When the National Association of Black Journalists (NABJ) meets for its annual convention and career fair, July 31 to August 4, in Chicago, it will be a special time for 40 year journalist and award winning writer John W. Fountain.

He is in the running for two awards for his column writing but not writing done for the White daily Chicago Sun-Times where he toiled and enjoyed success for years. A venerable Black weekly, the Chicago Crusader, published by Dorothy R. Leavell, is the place where readers were presented with his work. Two years ago, Fountain resigned from the Sun-Times and declared his “freedom” as a Black journalist.

When we see Blacks enjoying accolades, visibility and recognition inside White institutions, we are likely to believe them to be appreciated and happy. We’re likely to be very wrong.

In 2022, the Crusader chronicled the Fountain plantation escape and the disrespect and disregard that led to his departure: It started with a conversation between Fountain and Sun-Times Executive Editor Jennifer Kho who said she would not run his column in the newspaper if he “did not agree to one of her two revisions nor to revise that column in the way she had suggested.


Days after resigning verbally, Fountain sent Sun-Times editors a memo on November 29 about the exchange with Sun-Times Executive Editor Kho.

Another editor followed up with Fountain by telephone, saying that Fountain, who has written a column as a freelance journalist for the Sun-Times since January 2010, would be allowed to write a final farewell column. After Fountain submitted that column on Friday, December 2, that editor called to inform Fountain that the executive editor had made the decision to not run it.”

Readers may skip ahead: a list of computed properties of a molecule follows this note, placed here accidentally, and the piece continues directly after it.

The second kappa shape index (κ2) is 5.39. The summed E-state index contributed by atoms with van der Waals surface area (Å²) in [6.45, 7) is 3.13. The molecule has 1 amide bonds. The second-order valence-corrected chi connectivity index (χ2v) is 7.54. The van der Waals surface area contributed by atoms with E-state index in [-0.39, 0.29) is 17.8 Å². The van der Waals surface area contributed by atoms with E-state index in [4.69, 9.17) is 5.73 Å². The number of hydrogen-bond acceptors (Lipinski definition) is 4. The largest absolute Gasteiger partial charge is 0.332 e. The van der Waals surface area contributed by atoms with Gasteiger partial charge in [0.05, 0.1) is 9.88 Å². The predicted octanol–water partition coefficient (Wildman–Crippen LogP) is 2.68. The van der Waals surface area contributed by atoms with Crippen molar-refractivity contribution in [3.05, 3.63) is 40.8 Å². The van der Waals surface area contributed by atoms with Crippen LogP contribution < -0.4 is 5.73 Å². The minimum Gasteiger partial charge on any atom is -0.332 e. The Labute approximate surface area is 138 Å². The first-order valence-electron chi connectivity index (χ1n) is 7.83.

“This is the post-mortem of a Black Chicago newspaper columnist and a page in the diary of a free Black journalist. I am gone, for real this time. Having succumbed to a 37-year career of ‘Reporting and Writing While Black’ but having been finally liberated by the last insult, indignity or innuendo, and finally made free.

“The challenge was always to try and be authentically me in a predominantly white journalism world that challenges, rejects, or else seeks to modify our words, voice or perspective.

A world in which even some ‘Black’ journalists have, at times, seemed more foe than friend. At least not supportive, or a defender, if not co-conspirators in my tumult and ultimate newspaper journalism demise. And yet, I am free. At last.”

Fountain described being “maligned in newsrooms, treated like a second-class citizen and more like the resident Black man who conjured hate or fear because I fit, in living color, a stereotypical portrait of the big scary, dark-skinned, sullen and angry Black man—no matter how softly I spoke or tried to shrink myself.”

“In a journalism career of nearly 40 years, I have rarely felt as disrespected as my encounter with Jen last Friday. And it signals to me not an end but a new beginning. … I say farewell. Not because I don’t have anything left to say. But because I do,” he continued.

“I will write. No longer a participant in volunteer slavery, but as a Black journalist at last set free,” Fountain wrote for the Crusader.